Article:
A change in how Boise State addresses mental health is in the air, and giving and other funding sources are contributing to it. In July of 2021, the office of the Dean of Students received a three-year, $304,000 grant from the Garrett Lee Smith Memorial Act to design, build and implement a comprehensive suicide prevention program.
Michelle Tassinari, the outreach and prevention case manager whose job is funded by the grant, is working on a multi-pronged approach to identify and respond to students, faculty and staff in distress before they reach a critical stage. Her plan: Training key members of the campus community to become mental health liaisons. Starting in high-stress departments, they will be ideal to recognize sudden changes in mood or behavior and intervene appropriately, whether it’s asking how someone is feeling or directing that person to more particular mental health services.
“The ideal outcome of the program would be that the faculty member notices something’s wrong with the student in the classroom,” Tassinari said. “They might go to this liaison in the department, and the liaison would help the student navigate things before they get too overwhelming.”
Ultimately, Tassinari added, the goal is to raise awareness around mental health issues, and raise the profile of an on- and off-campus mental health infrastructure. Cultivating a baseline understanding and vocabulary around those issues will protect the quality of the college experience and lead to more students being satisfied and successful.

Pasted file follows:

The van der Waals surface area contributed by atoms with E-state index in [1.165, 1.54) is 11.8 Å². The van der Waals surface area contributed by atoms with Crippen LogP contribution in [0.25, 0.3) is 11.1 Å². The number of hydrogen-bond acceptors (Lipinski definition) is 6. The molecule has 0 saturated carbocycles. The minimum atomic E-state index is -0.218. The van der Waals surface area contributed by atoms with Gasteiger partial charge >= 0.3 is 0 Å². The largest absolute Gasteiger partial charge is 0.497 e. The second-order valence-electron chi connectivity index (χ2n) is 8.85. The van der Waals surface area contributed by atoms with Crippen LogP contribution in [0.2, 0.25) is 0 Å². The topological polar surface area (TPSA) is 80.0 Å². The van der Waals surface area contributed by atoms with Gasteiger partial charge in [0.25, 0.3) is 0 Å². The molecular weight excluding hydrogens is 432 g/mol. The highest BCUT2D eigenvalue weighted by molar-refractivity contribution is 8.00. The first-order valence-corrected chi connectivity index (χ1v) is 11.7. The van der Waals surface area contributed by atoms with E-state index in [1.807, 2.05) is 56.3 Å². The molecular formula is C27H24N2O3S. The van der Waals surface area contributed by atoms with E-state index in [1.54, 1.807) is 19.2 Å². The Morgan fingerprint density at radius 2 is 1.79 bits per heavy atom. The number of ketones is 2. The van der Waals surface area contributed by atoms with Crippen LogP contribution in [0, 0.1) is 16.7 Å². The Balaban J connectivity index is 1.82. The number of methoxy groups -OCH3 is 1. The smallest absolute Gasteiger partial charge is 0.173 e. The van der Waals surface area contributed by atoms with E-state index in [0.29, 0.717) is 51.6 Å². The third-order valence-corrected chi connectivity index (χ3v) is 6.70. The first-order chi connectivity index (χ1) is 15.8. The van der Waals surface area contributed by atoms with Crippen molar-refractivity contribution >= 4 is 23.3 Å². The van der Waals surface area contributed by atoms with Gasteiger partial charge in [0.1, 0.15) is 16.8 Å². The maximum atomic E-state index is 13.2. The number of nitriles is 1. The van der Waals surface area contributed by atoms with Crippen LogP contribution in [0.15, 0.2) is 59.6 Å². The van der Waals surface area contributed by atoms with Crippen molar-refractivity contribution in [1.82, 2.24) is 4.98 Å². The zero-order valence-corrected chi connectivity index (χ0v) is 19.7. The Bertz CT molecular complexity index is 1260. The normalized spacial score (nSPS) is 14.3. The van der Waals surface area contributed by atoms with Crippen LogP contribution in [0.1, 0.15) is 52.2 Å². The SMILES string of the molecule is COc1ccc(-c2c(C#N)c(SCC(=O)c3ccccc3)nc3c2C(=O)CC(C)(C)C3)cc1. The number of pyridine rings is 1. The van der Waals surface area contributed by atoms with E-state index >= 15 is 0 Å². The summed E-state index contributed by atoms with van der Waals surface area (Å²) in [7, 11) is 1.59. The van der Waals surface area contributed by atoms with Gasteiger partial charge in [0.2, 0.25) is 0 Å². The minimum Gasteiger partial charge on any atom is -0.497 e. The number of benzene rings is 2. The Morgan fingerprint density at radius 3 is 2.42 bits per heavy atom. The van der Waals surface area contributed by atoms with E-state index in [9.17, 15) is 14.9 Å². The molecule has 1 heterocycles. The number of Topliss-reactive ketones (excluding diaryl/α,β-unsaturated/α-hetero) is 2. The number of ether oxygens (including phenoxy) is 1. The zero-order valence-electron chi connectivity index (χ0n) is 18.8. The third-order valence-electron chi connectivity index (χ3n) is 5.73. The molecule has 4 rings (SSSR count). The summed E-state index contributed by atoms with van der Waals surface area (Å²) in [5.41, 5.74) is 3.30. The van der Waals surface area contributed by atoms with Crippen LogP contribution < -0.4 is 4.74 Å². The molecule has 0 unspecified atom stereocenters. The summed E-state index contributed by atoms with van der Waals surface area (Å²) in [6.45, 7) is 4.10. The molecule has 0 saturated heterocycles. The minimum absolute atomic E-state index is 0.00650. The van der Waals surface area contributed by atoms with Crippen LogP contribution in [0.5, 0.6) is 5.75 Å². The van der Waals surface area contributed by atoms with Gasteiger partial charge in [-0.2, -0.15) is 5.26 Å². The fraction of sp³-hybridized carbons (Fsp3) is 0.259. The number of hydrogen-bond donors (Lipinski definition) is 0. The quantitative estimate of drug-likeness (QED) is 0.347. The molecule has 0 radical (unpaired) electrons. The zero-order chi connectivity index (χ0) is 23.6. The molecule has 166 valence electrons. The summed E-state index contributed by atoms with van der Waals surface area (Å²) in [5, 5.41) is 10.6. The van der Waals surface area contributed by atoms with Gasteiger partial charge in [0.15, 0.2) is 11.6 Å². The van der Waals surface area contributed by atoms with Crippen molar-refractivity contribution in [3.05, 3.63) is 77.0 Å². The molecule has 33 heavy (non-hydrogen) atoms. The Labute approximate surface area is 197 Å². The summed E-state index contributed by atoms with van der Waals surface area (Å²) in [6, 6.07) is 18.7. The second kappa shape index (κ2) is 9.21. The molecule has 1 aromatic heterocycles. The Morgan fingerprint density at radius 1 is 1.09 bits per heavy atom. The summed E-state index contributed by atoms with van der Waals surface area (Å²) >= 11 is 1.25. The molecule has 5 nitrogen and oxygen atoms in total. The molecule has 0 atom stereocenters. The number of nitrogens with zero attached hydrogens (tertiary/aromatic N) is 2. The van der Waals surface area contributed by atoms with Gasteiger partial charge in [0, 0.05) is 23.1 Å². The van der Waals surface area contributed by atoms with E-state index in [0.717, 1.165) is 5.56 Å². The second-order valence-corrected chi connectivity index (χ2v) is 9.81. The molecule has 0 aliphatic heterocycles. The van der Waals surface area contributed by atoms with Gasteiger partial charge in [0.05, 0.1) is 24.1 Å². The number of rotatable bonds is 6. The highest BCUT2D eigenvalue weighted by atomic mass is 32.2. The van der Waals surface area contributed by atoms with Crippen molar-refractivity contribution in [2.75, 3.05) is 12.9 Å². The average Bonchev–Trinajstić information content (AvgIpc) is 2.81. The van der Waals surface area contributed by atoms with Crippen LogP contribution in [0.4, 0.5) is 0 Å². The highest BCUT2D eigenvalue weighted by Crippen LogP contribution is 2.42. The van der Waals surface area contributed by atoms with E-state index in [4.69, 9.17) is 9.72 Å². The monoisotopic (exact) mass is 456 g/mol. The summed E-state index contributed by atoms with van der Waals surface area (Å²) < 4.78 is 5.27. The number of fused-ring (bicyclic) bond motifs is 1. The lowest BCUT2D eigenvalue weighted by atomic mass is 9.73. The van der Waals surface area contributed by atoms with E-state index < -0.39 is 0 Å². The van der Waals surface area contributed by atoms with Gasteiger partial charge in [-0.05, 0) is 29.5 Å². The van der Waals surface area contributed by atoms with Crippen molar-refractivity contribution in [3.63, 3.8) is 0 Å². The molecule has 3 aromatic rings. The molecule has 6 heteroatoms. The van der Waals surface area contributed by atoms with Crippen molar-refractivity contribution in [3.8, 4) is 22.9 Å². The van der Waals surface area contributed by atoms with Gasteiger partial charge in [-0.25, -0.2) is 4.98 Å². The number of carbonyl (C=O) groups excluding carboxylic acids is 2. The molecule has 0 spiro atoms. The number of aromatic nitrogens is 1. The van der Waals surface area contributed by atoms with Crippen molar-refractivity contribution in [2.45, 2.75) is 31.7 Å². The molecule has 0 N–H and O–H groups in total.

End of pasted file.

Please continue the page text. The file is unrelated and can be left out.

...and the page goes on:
Tassinari’s plan is in many ways just a widening of the net for detecting people at risk. The mental health competencies she describes have long been staples of the university’s resident life program, which trains resident assistants (RAs) and directors to be knowledgeable about the signs and symptoms of mental illness, and to have solid judgement about when they should help students directly and when to refer a student to services.
One of those resident assistants is Christy Amstutz, a senior who lives in University Square. The training she received, she said, was rigorous. Many students, she said, feel overwhelmed by everyday stressors like time management, academics and their social lives. She feels comfortable talking with residents about those things, and is confident in her ability to divert more serious conversations to counseling services, the Gender Equity Center or the Office of the Dean of Students.
The ethic behind RA training is to make sure every student feels at ease in the university environment, allowing them to pursue their academics without undue stress or fatigue. For Amstutz, that means building trust with the people who live in her area of responsibility and being patient as they find solutions to their problems that work for them. It’s about having a watchful eye and a light touch. In 2020, during the height of the pandemic, one of her residents faced persistent anxiety over schoolwork. After a period of trial and error, the student and their advisor decided the best course of action would be for the student to take all of their classes online.
“The more [students] feel comfortable talking with you, the closer you can get to the root of the problem. Most of the time, it’s a hybrid thing: You’re not getting at the issue initially,” she said. “Things are so much easier when you have that mutual respect and trust. If I can do my best to have a conversation with my residents before writing them into a report, that’s where that trust and respect come from.”